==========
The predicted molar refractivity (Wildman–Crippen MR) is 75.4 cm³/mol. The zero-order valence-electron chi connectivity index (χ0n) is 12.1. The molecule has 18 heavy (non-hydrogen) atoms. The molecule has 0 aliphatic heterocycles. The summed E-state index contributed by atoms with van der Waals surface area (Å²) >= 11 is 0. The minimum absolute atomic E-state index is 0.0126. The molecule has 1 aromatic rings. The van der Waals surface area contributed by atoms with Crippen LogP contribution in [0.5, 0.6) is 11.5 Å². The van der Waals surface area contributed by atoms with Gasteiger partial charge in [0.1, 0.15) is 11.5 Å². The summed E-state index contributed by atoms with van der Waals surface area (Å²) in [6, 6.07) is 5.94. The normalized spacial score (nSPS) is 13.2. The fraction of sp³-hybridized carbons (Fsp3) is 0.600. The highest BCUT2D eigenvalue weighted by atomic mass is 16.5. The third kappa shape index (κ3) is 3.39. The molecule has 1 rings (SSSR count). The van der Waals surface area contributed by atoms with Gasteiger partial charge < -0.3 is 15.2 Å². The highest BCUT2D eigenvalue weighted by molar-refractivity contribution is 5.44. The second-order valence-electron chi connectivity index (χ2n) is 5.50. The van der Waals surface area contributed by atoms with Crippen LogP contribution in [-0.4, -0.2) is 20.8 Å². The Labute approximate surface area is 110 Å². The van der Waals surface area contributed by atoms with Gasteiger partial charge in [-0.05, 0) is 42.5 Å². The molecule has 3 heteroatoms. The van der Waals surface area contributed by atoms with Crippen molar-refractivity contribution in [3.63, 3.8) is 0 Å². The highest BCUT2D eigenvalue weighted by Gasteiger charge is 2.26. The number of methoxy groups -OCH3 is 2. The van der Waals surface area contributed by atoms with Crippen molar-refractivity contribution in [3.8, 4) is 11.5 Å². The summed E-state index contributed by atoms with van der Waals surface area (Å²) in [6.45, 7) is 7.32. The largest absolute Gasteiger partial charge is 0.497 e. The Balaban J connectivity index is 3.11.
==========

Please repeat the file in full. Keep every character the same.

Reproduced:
The predicted molar refractivity (Wildman–Crippen MR) is 75.4 cm³/mol. The zero-order valence-electron chi connectivity index (χ0n) is 12.1. The molecule has 18 heavy (non-hydrogen) atoms. The molecule has 0 aliphatic heterocycles. The summed E-state index contributed by atoms with van der Waals surface area (Å²) >= 11 is 0. The minimum absolute atomic E-state index is 0.0126. The molecule has 1 aromatic rings. The van der Waals surface area contributed by atoms with Crippen LogP contribution in [0.5, 0.6) is 11.5 Å². The van der Waals surface area contributed by atoms with Gasteiger partial charge in [0.1, 0.15) is 11.5 Å². The summed E-state index contributed by atoms with van der Waals surface area (Å²) in [6, 6.07) is 5.94. The normalized spacial score (nSPS) is 13.2. The fraction of sp³-hybridized carbons (Fsp3) is 0.600. The highest BCUT2D eigenvalue weighted by atomic mass is 16.5. The third kappa shape index (κ3) is 3.39. The molecule has 1 rings (SSSR count). The van der Waals surface area contributed by atoms with Gasteiger partial charge < -0.3 is 15.2 Å². The highest BCUT2D eigenvalue weighted by molar-refractivity contribution is 5.44. The second-order valence-electron chi connectivity index (χ2n) is 5.50. The van der Waals surface area contributed by atoms with Crippen LogP contribution in [-0.4, -0.2) is 20.8 Å². The Labute approximate surface area is 110 Å². The van der Waals surface area contributed by atoms with Gasteiger partial charge in [-0.05, 0) is 42.5 Å². The molecule has 3 heteroatoms. The van der Waals surface area contributed by atoms with Crippen molar-refractivity contribution in [3.63, 3.8) is 0 Å². The highest BCUT2D eigenvalue weighted by Gasteiger charge is 2.26. The number of methoxy groups -OCH3 is 2. The van der Waals surface area contributed by atoms with Crippen molar-refractivity contribution in [3.8, 4) is 11.5 Å². The summed E-state index contributed by atoms with van der Waals surface area (Å²) in [6.45, 7) is 7.32. The largest absolute Gasteiger partial charge is 0.497 e. The Balaban J connectivity index is 3.11.